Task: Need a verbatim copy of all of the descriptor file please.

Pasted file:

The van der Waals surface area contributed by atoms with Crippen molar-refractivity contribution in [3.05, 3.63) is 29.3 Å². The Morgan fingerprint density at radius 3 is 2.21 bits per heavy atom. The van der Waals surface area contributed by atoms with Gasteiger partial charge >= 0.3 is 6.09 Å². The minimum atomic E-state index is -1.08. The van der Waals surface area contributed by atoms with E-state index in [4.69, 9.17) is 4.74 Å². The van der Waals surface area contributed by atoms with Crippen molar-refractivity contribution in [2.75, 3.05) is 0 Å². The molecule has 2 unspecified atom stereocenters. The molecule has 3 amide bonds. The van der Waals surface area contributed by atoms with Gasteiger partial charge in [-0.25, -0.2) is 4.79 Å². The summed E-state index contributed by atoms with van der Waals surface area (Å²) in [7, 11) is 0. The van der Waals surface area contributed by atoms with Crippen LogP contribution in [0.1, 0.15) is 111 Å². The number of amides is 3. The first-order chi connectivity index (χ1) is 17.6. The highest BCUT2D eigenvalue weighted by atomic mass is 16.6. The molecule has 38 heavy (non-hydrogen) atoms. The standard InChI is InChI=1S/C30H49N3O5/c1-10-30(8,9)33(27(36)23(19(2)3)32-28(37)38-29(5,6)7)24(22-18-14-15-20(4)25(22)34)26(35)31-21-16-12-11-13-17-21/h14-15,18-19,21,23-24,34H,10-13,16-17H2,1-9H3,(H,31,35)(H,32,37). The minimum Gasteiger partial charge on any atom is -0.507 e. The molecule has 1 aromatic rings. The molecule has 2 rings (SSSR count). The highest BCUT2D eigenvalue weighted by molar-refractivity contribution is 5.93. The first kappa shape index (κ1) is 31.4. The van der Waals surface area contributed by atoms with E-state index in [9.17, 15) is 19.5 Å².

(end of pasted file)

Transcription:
The van der Waals surface area contributed by atoms with Crippen molar-refractivity contribution in [3.05, 3.63) is 29.3 Å². The Morgan fingerprint density at radius 3 is 2.21 bits per heavy atom. The van der Waals surface area contributed by atoms with Gasteiger partial charge >= 0.3 is 6.09 Å². The minimum atomic E-state index is -1.08. The van der Waals surface area contributed by atoms with E-state index in [4.69, 9.17) is 4.74 Å². The van der Waals surface area contributed by atoms with Crippen molar-refractivity contribution in [2.75, 3.05) is 0 Å². The molecule has 2 unspecified atom stereocenters. The molecule has 3 amide bonds. The van der Waals surface area contributed by atoms with Gasteiger partial charge in [-0.25, -0.2) is 4.79 Å². The summed E-state index contributed by atoms with van der Waals surface area (Å²) in [7, 11) is 0. The van der Waals surface area contributed by atoms with Crippen LogP contribution in [0.1, 0.15) is 111 Å². The number of amides is 3. The first-order chi connectivity index (χ1) is 17.6. The highest BCUT2D eigenvalue weighted by atomic mass is 16.6. The molecule has 38 heavy (non-hydrogen) atoms. The standard InChI is InChI=1S/C30H49N3O5/c1-10-30(8,9)33(27(36)23(19(2)3)32-28(37)38-29(5,6)7)24(22-18-14-15-20(4)25(22)34)26(35)31-21-16-12-11-13-17-21/h14-15,18-19,21,23-24,34H,10-13,16-17H2,1-9H3,(H,31,35)(H,32,37). The minimum Gasteiger partial charge on any atom is -0.507 e. The molecule has 1 aromatic rings. The molecule has 2 rings (SSSR count). The highest BCUT2D eigenvalue weighted by molar-refractivity contribution is 5.93. The first kappa shape index (κ1) is 31.4. The van der Waals surface area contributed by atoms with E-state index in [9.17, 15) is 19.5 Å².